Fig. 4
figure 4

a XPS survey spectrum of TRGC (inset deconvolution of Cu 2P2), b Raman spectra of GO, TRG, and TRGC nanohybrid, c TGA curves of GO, TRG, CuO NPs, and TRGC composite, and d N2 adsorption–desorption isotherm and BJH pore size distribution plot (inset) of TRGC nanohybrid

The thermal stability and the composition of the TRGC nanocomposite were further investigated by using TGA in air atmosphere. Figure 4c shows the thermal behavior of the TRGC nanocomposite and TRG, GO, and CuO nanoparticles, respectively. TGA curve of GO indicated two main weight loss steps, the first of which at around 100–250 °C was attributed to the decomposition of oxygen-containing functional groups on GO to CO, CO2, and H2O. The second degradation at around 400–600 °C was from the thermal decomposition of the GO structure. On the other hand, TRG thermogram indicated only one weight loss step. Slow decrease in weight between room temperature and 400 °C was attributed to the loss of surface bound water (50–250 °C) and the detachment of the oxygen functional groups (starting at 250 °C). It was followed by accelerated weight loss between 400 and 500 °C due to the oxidative degradation of the graphene carbon framework in addition to the removal of residual oxygen functionalities. The deposition of CuO nanoparticles on the surface of TRG exhibited similar degradation profile as TRG with enhancement in the onset of weight loss probably due to the protective layer of CuO preventing oxidative degradation of TRG. The CuO nanoparticles exhibited high thermal stability, with almost no obvious mass loss up to 700 °C. The final weight percentage of CuO in TRGC composite was measured to be at 7.9 wt%. Further, specific surface area and the pore size distributions of the as-prepared TRG and TRGC were measured using the BET and BJH methods (Fig. 4d). TRGC exhibited type IV isotherm with H1 and H2 hysteresis loops. The hysteresis loop in the relative pressure (p/p 0) range of 0.4–0.9 is the characteristic of mesoporous materials.

The measured BET surface area of TRGC was 385 m2 g−1, which was higher than that of the as-prepared TRG (305 m2 g−1) suggesting that the in situ generation of CuO NPs effectively prevented overlap and coalescence of the graphene sheets. Moreover, the pore size of the TRGC was mainly distributed from 2.5 to 3.5 nm (Fig. 4d inset), which confirmed the nano-porous nature of the hybrid material.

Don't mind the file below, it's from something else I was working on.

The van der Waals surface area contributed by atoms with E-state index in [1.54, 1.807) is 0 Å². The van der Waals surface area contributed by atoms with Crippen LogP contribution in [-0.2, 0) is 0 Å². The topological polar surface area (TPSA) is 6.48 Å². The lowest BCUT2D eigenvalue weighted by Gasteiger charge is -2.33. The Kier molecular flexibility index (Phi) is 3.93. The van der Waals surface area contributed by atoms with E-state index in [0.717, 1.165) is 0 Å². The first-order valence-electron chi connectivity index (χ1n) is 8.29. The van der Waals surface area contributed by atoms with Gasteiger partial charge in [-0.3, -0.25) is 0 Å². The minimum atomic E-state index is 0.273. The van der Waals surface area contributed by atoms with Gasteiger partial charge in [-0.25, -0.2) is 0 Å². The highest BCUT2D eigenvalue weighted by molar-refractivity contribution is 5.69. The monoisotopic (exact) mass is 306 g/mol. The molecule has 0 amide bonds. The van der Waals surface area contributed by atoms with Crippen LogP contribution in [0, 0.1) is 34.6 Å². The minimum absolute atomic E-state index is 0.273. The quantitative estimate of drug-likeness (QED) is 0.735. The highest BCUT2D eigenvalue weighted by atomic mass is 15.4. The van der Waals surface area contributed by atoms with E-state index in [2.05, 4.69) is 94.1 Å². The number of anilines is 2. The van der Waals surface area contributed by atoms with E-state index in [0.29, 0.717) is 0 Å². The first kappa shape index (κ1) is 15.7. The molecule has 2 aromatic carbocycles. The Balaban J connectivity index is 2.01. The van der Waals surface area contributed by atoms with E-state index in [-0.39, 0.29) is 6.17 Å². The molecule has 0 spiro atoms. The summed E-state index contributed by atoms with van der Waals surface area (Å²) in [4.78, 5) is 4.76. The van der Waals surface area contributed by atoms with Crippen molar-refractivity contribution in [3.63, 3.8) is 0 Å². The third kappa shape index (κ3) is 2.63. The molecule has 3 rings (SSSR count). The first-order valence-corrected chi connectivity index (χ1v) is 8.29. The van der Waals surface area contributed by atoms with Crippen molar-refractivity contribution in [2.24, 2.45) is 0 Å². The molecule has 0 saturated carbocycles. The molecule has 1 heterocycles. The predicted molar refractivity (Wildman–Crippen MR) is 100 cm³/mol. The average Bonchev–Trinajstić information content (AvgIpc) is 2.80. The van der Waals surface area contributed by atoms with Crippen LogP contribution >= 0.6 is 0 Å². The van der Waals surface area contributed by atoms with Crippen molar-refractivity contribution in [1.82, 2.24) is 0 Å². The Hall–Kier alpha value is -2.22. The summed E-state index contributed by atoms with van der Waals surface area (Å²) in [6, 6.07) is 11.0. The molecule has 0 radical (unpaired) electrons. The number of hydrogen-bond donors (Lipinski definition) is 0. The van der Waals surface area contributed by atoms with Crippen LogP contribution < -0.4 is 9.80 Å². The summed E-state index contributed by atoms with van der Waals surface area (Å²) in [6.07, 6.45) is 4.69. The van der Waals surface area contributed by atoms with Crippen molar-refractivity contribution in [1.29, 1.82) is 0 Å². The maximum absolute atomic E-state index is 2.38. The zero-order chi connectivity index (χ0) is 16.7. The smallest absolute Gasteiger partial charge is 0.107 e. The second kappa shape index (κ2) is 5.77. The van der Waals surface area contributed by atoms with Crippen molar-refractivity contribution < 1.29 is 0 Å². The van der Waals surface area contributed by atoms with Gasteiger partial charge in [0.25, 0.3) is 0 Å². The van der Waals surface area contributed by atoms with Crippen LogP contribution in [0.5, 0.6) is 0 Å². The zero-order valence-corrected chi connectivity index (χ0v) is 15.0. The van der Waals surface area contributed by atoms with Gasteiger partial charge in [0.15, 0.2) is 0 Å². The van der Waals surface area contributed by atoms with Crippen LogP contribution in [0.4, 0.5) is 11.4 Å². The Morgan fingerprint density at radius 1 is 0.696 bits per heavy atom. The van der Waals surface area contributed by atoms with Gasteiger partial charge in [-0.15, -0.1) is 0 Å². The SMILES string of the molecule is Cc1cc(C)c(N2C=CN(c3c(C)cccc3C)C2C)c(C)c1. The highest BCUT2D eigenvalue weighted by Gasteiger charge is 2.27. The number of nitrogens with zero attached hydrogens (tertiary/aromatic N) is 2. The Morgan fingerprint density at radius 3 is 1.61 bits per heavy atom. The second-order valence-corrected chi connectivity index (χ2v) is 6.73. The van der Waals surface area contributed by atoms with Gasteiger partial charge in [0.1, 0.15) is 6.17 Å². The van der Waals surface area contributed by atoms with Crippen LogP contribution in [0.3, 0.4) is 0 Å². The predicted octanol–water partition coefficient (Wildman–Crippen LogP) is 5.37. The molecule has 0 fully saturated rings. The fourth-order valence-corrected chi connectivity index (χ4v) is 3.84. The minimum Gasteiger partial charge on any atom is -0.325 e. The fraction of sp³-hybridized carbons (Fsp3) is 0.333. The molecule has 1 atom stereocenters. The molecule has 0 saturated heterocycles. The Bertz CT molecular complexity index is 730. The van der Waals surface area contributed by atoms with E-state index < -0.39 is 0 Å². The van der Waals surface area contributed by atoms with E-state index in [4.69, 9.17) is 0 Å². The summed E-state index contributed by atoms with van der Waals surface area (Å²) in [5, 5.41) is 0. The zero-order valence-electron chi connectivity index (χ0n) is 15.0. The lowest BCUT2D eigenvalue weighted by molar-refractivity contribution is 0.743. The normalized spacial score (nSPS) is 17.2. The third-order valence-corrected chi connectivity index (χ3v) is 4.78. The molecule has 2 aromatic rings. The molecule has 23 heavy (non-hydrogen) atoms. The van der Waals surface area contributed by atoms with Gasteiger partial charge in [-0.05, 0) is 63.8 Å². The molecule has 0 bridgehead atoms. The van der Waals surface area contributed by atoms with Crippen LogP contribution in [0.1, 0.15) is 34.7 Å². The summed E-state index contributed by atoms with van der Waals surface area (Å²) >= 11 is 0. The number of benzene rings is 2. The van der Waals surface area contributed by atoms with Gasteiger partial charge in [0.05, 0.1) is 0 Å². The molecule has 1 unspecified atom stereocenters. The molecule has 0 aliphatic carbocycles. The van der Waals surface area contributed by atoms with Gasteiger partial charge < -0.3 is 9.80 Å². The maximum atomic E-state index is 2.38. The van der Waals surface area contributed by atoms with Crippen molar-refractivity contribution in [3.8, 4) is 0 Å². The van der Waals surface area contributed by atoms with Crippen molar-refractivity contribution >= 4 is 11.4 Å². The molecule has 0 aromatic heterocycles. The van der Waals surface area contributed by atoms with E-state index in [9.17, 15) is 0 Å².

3.2 H2S Adsorption Breakthrough Tests

TRGC-nanostructured hybrid was evaluated for removal of H2S at room temperature (30 °C) in the presence of CO2 and CH4. A dynamic H2S breakthrough test was used (Fig. 1) and the resulting breakthrough curves for tested adsorbents are shown in Fig. 5. Firstly, to gain insights about the contribution of CH4 sorption on the material, CH4 breakthrough curve of TRGC was measured under the same conditions mentioned above (Fig. 5). Saturation of the sorbent bed was completed in only 10 min, which indicated that CH4 adsorption on the adsorbent was negligible. Pure TRG exhibited negligible breakthrough capacity at 0.06 mmol H2S/g-sorbent and sulfur capacity of 30 mg S/100 g-sorbent due to the absence of any active sites. Remarkable difference in H2S breakthrough curves was observed for the TRGC hybrid composite in comparison with pristine graphene. TRGC sorbent exhibited H2S breakthrough point after 270 min which corresponded to the breakthrough capacity of 1.5 mmol H2S/g-sorb and sulfur capacity 3 g S/100 g-sorbent. The obtained capacities were significantly higher than pristine CuO sorbent (0.5 mmol/H2S/g-sorb) and other CuO-based sorbents studied under nearly identical conditions [41, 42]. Moreover, it is to be noted that the observed capacity value was for CuO loading at 7.9 wt% which is considerably lesser amount of the active component compared with other copper oxide-based desulfurization sorbents [4345]. Also, the TRGC sorbent did not show any reactivity with CO2.